Attendance is an important part of academic achievement. When students are absent from school, they miss the instruction that their classmates receive. Frequent absences can make it more difficult for children to master school work in the same amount of time as the rest of their class. For this reason, the district Report Card includes data on the percentages of students who attend school each day in this district and the state.
Look carefully at district attendance rates and compare them with state averages. Attendance rates usually look high when you read them as a percentage, but even slight differences from 100 percent can be quite meaningful. For example, a 96 percent district attendance rate sounds quite high, and is a bit higher than the state average of 95 percent. However, in a small district of 10,000 students, a 96 percent attendance rate still means that 400 students - roughly the size of an average elementary school - aren't in school every day.
School and district administrators are good people to talk to about school attendance rates and what might be done to improve them. When you talk with administrators, you might want to ask if the same students are absent from school each day. Repetitive absences are a larger concern in terms of school performance than periodic absences for doctor's appointments.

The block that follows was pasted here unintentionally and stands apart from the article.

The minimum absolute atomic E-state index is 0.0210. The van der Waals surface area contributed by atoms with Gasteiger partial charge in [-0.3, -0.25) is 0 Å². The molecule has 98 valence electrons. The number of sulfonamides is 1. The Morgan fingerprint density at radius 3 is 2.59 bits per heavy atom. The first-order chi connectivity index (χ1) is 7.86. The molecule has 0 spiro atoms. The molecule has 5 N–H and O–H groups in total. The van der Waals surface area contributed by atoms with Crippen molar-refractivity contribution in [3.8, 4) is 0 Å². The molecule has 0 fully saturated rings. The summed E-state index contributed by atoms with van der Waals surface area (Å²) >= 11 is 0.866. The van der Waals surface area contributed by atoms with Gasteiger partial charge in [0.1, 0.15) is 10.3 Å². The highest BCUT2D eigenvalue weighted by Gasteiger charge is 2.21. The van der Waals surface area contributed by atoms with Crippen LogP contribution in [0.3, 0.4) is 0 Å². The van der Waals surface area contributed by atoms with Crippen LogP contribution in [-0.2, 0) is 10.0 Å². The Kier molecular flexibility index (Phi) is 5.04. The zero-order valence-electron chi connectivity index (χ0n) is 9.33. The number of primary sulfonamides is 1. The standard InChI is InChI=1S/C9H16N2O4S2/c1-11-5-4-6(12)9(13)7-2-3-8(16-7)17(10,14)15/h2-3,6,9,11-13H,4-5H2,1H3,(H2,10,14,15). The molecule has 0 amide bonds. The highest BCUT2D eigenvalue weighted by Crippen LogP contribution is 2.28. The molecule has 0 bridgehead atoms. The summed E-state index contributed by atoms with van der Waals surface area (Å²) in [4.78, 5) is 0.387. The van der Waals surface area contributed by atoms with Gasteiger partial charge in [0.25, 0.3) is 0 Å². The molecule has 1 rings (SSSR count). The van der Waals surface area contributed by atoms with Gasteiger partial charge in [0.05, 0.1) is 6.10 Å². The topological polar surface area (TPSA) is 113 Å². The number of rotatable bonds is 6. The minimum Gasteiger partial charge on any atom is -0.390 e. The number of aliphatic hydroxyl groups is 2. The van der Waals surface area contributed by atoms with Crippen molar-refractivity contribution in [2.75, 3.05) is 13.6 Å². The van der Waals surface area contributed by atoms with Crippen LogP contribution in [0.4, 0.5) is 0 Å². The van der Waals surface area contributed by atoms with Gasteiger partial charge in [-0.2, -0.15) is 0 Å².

District and state averages are calculated based on schools with similar grade ranges. This table uses six grade level categories in order to provide you with the most accurate data for comparisons. Across the state, districts vary the way they split grade levels across schools. Schools might have standard grade level groupings (K-5, 6-8, 9-12), or they may have less common ones, like: K-12, K-8, 7-12, 4-5, 6-11, and 10-12. Since schools are different depending on the age of the children they serve, the categories in this table group schools with other schools "most like theirs." For additional information about how school grade levels are categorized see the Data Sources & Information Guide.
For more information about how attendance rates are calculated and other technical questions, see the Data Sources & Information Guide.